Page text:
Objective: To examine the associations of objectively measured sedentary time and television (TV) viewing time with emerging inflammatory and endothelial function markers in adolescents.
Study design: This study comprised 183 adolescents (88 girls), aged 13 to 17 years. Sedentary time and moderate-to-vigorous physical activity was objectively measured with accelerometry, whereas TV viewing time was self-reported. White blood cell counts and levels of C-reactive protein, complement factors C3 and C4, interleukin-6, adiponectin, leptin, intercellular adhesion molecule 1, vascular cell adhesion molecule 1, E-selectin, L-selectin, and plasminogen activator inhibitor-1 were measured in fasted blood samples.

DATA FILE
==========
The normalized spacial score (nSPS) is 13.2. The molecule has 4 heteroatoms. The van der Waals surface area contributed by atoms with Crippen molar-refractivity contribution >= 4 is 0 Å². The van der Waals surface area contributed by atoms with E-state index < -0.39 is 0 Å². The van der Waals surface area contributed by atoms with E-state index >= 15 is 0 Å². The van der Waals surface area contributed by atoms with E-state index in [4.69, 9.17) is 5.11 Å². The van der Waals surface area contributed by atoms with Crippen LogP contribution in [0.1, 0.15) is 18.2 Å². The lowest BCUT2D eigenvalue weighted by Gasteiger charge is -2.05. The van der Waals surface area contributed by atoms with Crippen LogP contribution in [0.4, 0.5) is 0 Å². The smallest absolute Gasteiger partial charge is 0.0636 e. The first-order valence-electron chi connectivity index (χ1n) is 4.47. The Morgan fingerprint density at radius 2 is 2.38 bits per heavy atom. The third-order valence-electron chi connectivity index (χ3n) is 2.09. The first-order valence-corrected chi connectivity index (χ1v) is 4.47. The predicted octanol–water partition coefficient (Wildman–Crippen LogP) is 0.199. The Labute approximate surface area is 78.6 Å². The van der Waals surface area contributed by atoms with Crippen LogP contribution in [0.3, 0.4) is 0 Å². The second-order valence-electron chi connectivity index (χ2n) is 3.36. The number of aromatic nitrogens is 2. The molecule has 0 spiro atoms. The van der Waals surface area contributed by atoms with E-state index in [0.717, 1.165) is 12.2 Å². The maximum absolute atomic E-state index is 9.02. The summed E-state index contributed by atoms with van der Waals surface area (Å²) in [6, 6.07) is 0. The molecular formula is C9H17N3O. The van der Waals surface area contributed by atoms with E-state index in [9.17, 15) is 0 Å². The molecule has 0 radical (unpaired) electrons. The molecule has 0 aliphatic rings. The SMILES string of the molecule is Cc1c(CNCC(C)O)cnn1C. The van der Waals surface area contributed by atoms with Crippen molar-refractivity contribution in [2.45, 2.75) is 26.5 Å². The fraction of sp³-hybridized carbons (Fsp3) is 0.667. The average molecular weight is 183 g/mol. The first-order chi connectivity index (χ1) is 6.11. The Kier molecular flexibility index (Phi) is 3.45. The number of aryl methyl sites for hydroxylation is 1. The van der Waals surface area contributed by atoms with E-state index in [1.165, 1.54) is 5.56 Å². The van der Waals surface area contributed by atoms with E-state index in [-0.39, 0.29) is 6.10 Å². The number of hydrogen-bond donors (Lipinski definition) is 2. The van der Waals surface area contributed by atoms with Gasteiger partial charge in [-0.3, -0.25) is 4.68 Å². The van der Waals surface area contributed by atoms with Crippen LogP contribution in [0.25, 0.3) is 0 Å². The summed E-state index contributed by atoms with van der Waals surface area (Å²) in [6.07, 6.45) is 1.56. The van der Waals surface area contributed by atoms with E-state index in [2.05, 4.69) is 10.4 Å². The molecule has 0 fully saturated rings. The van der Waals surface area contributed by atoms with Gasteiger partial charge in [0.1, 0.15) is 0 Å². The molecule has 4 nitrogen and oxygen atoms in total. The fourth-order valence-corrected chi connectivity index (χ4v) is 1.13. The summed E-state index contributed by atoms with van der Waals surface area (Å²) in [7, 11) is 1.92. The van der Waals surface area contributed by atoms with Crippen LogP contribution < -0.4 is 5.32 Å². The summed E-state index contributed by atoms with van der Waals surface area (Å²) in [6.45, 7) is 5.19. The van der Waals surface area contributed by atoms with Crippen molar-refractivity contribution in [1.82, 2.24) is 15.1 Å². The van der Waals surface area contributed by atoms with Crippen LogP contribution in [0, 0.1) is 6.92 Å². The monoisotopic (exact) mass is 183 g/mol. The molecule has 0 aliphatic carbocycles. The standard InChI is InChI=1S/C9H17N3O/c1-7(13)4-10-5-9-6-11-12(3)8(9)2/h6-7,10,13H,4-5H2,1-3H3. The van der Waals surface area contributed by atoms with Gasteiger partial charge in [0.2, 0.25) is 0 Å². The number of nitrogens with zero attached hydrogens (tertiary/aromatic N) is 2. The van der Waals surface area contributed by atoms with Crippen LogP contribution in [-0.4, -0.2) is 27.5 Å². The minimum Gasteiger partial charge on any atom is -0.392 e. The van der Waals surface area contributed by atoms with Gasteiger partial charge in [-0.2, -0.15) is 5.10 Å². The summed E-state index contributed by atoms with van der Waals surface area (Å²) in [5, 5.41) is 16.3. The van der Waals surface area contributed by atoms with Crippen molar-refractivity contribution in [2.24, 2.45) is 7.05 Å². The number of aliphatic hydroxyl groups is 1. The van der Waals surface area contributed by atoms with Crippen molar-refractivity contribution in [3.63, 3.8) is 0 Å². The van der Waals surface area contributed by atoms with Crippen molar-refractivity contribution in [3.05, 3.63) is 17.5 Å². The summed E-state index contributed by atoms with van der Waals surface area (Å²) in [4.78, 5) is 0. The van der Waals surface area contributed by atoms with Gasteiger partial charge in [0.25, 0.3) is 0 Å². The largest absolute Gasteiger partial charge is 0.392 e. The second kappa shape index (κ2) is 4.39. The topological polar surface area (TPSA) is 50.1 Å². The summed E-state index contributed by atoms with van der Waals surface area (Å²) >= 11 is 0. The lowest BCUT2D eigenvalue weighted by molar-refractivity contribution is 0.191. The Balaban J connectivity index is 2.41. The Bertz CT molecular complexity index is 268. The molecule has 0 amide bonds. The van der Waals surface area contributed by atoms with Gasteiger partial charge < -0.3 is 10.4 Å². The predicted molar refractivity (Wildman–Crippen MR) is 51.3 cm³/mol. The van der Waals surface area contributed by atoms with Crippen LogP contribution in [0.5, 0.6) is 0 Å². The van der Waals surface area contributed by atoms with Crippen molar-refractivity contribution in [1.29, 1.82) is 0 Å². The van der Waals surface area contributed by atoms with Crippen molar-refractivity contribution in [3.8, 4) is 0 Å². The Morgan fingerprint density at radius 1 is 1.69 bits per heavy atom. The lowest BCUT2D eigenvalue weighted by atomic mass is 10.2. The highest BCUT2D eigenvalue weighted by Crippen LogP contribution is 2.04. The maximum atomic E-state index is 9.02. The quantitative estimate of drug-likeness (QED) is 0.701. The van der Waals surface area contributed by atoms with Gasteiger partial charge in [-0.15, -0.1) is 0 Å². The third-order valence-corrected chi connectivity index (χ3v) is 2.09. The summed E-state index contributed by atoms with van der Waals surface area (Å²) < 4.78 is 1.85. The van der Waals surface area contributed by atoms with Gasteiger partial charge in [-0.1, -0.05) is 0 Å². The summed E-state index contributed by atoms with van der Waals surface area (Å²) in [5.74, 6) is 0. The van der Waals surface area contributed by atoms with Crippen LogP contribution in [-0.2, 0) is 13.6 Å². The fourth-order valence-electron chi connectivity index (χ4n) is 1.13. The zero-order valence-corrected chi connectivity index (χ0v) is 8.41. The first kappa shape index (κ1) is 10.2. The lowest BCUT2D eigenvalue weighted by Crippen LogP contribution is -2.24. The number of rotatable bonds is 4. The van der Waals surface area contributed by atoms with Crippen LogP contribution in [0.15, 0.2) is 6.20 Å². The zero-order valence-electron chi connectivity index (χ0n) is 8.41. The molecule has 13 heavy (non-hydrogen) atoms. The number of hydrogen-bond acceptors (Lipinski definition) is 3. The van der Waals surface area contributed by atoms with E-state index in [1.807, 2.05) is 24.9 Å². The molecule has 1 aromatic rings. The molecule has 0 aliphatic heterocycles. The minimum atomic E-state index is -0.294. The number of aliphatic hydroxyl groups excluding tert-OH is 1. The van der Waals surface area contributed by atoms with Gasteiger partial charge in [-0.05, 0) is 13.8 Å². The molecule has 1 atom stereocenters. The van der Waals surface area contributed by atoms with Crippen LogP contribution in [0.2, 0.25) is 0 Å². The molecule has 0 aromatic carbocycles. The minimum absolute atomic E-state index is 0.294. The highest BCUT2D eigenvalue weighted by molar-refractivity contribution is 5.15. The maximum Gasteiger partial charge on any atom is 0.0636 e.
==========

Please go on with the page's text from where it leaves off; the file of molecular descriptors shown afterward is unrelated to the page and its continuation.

Results: Sedentary time was not significantly associated with any of the examined cardiometabolic markers after controlling for potential confounders. However, TV viewing time was positively associated with soluble endothelial adhesion molecules intercellular adhesion molecule 1 (standardized β = 0.19, P = .008), vascular cell adhesion molecule 1 (β = 0.17, P = .020), L-selectin (β = 0.18, P = .013), and E-selectin (β = 0.16, P = .023) concentrations, after controlling for sex, age, pubertal status, moderate-to-vigorous physical activity, body mass index, and total sedentary time.
Conclusions: High TV viewing time may play a key role in cardiovascular and metabolic diseases through the cell adhesion molecules in adolescence.
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